Anna and her friend Jill caught some mad waves when they went surfing in California!
Try a New Nature Activity! It’s always fun to try something new! Ever been kayaking? Grab a friend and get on the water!
Nothing but smiles on the reservoir!
Or grab a dive buddy and get in the water and go scuba diving!
Christy dove right in!
Or if you’re not interested in being anywhere near water, try going on a bird walk! Grab some binoculars and a field guide and count how many different kinds of birds you see. Anna enjoys birding because she says there is no other activity where you see such pretty colors in nature.
Anna loves birding!
The Delaware Nature Society has written a program for each number on the Delaware Children’s Outdoor Bill of Rights. If you complete 7 out of the 10 you’ll get a Nature Family Outdoor Fun Kit. Check out the descriptions of the programs below, they sound awesome!
Saturday, March 23rd 1-4pm – Go Outside and Play! Take a fun nature walk through fields and forests and play nature games as you look for wildlife. Program meets at Ashland Nature Center.
Sunday, March 24th 2-4pm – Discover Wildlife in Your Neighborhood. Invite House Wrens and Chickadees to your yard to nest by building a bird box with your family. Help reduce insect populations as you enjoy watching parents busily feed hungry babies. Craft your own bird house using simple tools. (Cost includes materials for one box per family). Program meets at Ashland Nature Center.
Saturday, April 6th 1-4pm – Explore Delaware’s Culture. Take a hike around the historic Cooch-Dayett Mill where the Battle of Cooch’s Bridge was fought in the Revolutionary War. See what lives in the Christina River that flows here. Tour the inside of the old grist mill and see how they used the river to grind flour and other products. Program meets at Cooch-Dayett Mills.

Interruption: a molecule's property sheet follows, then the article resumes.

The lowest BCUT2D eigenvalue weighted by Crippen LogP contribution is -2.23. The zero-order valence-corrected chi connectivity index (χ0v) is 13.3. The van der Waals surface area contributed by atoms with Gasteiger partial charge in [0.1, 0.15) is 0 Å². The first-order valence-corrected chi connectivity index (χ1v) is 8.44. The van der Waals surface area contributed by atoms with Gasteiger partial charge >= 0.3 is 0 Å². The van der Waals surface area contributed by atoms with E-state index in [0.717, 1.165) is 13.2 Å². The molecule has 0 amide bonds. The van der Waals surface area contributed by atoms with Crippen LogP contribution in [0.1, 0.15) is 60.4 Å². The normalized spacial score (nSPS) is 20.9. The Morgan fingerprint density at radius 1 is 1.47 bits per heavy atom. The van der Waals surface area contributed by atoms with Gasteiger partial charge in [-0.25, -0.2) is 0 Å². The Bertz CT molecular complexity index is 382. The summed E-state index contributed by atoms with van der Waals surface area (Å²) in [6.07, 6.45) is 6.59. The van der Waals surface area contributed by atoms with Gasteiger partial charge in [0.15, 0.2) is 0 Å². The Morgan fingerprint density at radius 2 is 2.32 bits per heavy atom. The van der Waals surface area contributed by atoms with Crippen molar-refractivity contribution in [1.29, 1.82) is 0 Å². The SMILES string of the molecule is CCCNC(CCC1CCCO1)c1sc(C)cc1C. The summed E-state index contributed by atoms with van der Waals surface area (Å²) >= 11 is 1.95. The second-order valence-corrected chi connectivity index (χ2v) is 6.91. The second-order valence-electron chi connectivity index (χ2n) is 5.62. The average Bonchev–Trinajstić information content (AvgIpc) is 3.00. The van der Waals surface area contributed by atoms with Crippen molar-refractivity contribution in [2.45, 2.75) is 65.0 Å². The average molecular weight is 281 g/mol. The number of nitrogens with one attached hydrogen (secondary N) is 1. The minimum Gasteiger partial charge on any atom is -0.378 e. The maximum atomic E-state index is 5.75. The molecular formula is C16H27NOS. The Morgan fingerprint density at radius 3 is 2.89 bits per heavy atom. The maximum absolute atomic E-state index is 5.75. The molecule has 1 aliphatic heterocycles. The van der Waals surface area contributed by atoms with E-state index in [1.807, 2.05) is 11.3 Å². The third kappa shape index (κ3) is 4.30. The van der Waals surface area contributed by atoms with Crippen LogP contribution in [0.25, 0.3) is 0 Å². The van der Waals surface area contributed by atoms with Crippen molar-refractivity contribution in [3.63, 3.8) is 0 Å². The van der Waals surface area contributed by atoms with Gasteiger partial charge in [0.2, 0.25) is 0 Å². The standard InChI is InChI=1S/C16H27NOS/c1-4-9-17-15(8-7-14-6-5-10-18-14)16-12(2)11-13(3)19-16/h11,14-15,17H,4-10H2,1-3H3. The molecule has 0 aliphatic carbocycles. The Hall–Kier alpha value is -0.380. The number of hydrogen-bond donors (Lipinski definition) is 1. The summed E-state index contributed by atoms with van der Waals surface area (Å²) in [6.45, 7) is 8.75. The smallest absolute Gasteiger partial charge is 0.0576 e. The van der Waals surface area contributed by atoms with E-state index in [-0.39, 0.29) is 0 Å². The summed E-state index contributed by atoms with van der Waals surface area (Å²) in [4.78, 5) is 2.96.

Saturday, April 13th 1-4pm – Play in the Mud. Look for animal tracks and learn how to find signs of animals. Make some tracks of your own in the mud and make a track snack and take-home craft. Program meets at Ashland Nature Center.
Saturday, April 27th 4:30pm – Sunday, April 28th 10:30am – Camp Under the Stars. Camp out at the Bucktoe Creek Preserve near Kennett Square, PA. Bring your own tent, use one of ours, or sleep in an Adirondack Shelter (first come-first served). Bring your own dinner, take a night hike, morning walk, and enjoy a campfire. Program meets at Bucktoe Creek Preserve.
Sunday, April 21st 1-3pm – Plant a Seed. Help us plant seeds around the farm, from sunflowers to spinach. Sow the seeds of multiple gardens on the farm, and end with a potting a plant in a pot that you decorate yourself that you can take home. Program meets at Coverdale Farm Preserve – entrance on Way Road.
Saturday, May 4th 1-4pm – Climb a Tree. Take a walk at Ashland Nature Center to learn about some of the different trees here and collect leaves to “press” so you can keep them in your own tree book (one per child). Climb up onto the “Climbing Sycamore tree of Ashland”. Program meets at Ashland Nature Center. (Hey, I climbed this tree last weekend!)
I climbed the Ashland Sycamore! It’s one of the BEST climbing trees.
Saturday, May 18th 1-4pm – Catch a Fish. Use our fishing poles at the Coverdale Farm Preserve to go fishing in the farm pond. Try to catch bluegills and bass with an expert. Program meets at Coverdale Farm Preserve – entrance on Way Road.
Saturday, June 1st 9am-3pm – Play in the Waves. Family Horseshoe Crab and Shorebird Trip. Take a trip to the Delaware Bay to discover horseshoe crabs and the shorebirds that depend on their eggs for food. Hold horseshoe crabs, learn about how they live and their body parts, look at migrant shorebirds through a scope and binoculars. Afterwards, have some beach time to play in the sand and the waves! Meet at Ashland Nature Center – van transportation provided.
Saturday, June 15th 10am-3pm – Try a New Nature Activity. Family Nature Fun Day! Come to Ashland for a day of trying new things in nature. Choose between going on a bird walk, catching insects to identify them, pond dip-netting, and nature photography. We supply all of the equipment. Bring a lunch and have a family picnic at Ashland at noon. Here a story from a professional story-teller at 12:30pm. Program meets at Ashland Nature Center.